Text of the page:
... Roland Allen (1869-1947), The Case for Voluntary Clergy, London: Eyre & Spottiswoode, 1930, included in The Ministry of the Spirit, David M. Paton, ed., London: World Dominion Press, 1960, p. 141 (see the book; see also 1 Tim. 3:1-13; Acts 20:17,28; 1 Tim. 6:11-14; Tit. 1:5-7; 1 Pet. 5:1-4; more at Education, Experience, Faith, Heresy, Man, Morality, School, Teach, Theology, Youth)

Saturday, June 9, 2018
Feast of Columba, Abbot of Iona, Missionary, 597
Commemoration of Ephrem of Syria, Deacon, Hymnographer, Teacher, 373

Although it is indisputable that our Lord founded a church, it is an unproved assumption that that church is an aggregation of visible and organized societies... The theory upon which the public worship of the primitive churches proceeded was that each community was complete in itself, and that, in every act of public worship, every element of the community was present.
... Edwin Hatch (1835-1889), The Organization of the Early Christian Churches [1880], London: Longmans, Green, 1918, preface, p.xii,79 (see the book; see also Eph. 2:19-22; 1 Cor. 3:16; 12:14-28; 1 Pet. 2:4-5; more at Action, Church, Community, Historical, Sacrament, Worship)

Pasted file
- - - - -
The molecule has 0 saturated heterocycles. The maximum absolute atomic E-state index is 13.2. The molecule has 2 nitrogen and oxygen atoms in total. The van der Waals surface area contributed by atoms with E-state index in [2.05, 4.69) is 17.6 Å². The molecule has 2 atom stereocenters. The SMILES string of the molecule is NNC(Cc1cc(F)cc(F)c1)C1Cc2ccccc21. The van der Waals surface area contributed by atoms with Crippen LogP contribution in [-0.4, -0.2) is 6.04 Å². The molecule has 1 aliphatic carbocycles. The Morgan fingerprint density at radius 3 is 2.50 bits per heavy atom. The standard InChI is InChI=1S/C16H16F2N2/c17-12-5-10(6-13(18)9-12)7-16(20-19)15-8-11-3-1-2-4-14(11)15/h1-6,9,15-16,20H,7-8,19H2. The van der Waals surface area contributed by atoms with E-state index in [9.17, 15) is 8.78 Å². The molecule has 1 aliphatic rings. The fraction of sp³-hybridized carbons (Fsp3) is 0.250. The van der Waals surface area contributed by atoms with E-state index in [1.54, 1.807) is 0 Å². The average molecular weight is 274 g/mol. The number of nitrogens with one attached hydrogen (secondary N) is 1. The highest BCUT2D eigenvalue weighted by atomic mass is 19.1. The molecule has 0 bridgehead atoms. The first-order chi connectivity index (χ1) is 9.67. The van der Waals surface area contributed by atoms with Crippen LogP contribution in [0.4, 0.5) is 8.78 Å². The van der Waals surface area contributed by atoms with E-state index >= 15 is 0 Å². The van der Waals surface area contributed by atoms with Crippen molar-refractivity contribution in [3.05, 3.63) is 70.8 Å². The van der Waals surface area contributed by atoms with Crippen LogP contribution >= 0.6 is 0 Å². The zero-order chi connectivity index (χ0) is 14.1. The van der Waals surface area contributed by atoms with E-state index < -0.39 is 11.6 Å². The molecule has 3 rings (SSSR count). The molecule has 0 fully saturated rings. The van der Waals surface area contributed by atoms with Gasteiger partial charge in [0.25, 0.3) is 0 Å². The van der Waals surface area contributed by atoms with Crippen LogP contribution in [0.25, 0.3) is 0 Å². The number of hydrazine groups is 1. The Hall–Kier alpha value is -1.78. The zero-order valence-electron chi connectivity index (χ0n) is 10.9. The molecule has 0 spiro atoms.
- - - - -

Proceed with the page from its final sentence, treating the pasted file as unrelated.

Sunday, June 10, 2018

I vehemently dissent from those who would not have private persons read the Holy Scriptures nor have them translated into the vulgar tongues... I would wish that all women—girls even—would read the Gospels and the letters of Paul. I wish that they were translated into all languages of all people... To make them understood is surely the first step. It may be that they might be ridiculed by many, but some would take them to heart. I long that the husbandman should sing portions of them to himself as he follows the plough, that the weaver should hum them to the tune of his shuttle, that the traveller should beguile with their stories the tedium of his journey.
... Desiderius Erasmus (1466?-1536), preface to the first edition of his Greek New Testament [1516], quoted in Erasmus: a study of his life, ideals and place in history, Preserved Smith, Harper & Brothers, 1923, p. 184 (see the book; see also Ps. 119:169-172; Deut. 6:7; Ps. 40:9-10; 78:4; Matt. 12:34-35; John 17:8; Col. 4:6; more at Bible, Knowing God, People, Scripture)

Monday, June 11, 2018
Feast of Barnabas the Apostle

Lord Jesus, when we are wrong, make us willing to change; and when we are right, make us easy to live with.